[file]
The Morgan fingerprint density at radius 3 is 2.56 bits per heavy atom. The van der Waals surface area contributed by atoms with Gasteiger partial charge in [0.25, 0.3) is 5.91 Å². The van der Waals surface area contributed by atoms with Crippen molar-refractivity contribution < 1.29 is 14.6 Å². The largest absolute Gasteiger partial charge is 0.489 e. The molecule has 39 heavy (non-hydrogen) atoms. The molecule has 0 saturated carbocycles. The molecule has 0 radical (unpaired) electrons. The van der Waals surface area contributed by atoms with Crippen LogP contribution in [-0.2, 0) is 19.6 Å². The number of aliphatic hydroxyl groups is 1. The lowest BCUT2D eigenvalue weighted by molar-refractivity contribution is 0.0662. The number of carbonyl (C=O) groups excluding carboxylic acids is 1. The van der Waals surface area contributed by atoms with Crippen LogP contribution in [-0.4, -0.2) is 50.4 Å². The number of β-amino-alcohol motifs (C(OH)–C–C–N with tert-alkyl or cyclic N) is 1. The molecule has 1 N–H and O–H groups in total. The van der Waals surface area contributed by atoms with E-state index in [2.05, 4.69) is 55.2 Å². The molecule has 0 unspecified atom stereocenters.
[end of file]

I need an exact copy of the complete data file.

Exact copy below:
The Morgan fingerprint density at radius 3 is 2.56 bits per heavy atom. The van der Waals surface area contributed by atoms with Gasteiger partial charge in [0.25, 0.3) is 5.91 Å². The van der Waals surface area contributed by atoms with Crippen molar-refractivity contribution < 1.29 is 14.6 Å². The largest absolute Gasteiger partial charge is 0.489 e. The molecule has 39 heavy (non-hydrogen) atoms. The molecule has 0 saturated carbocycles. The molecule has 0 radical (unpaired) electrons. The van der Waals surface area contributed by atoms with Crippen LogP contribution in [-0.2, 0) is 19.6 Å². The number of aliphatic hydroxyl groups is 1. The lowest BCUT2D eigenvalue weighted by molar-refractivity contribution is 0.0662. The number of carbonyl (C=O) groups excluding carboxylic acids is 1. The van der Waals surface area contributed by atoms with Crippen LogP contribution in [-0.4, -0.2) is 50.4 Å². The number of β-amino-alcohol motifs (C(OH)–C–C–N with tert-alkyl or cyclic N) is 1. The molecule has 1 N–H and O–H groups in total. The van der Waals surface area contributed by atoms with E-state index in [2.05, 4.69) is 55.2 Å². The molecule has 0 unspecified atom stereocenters.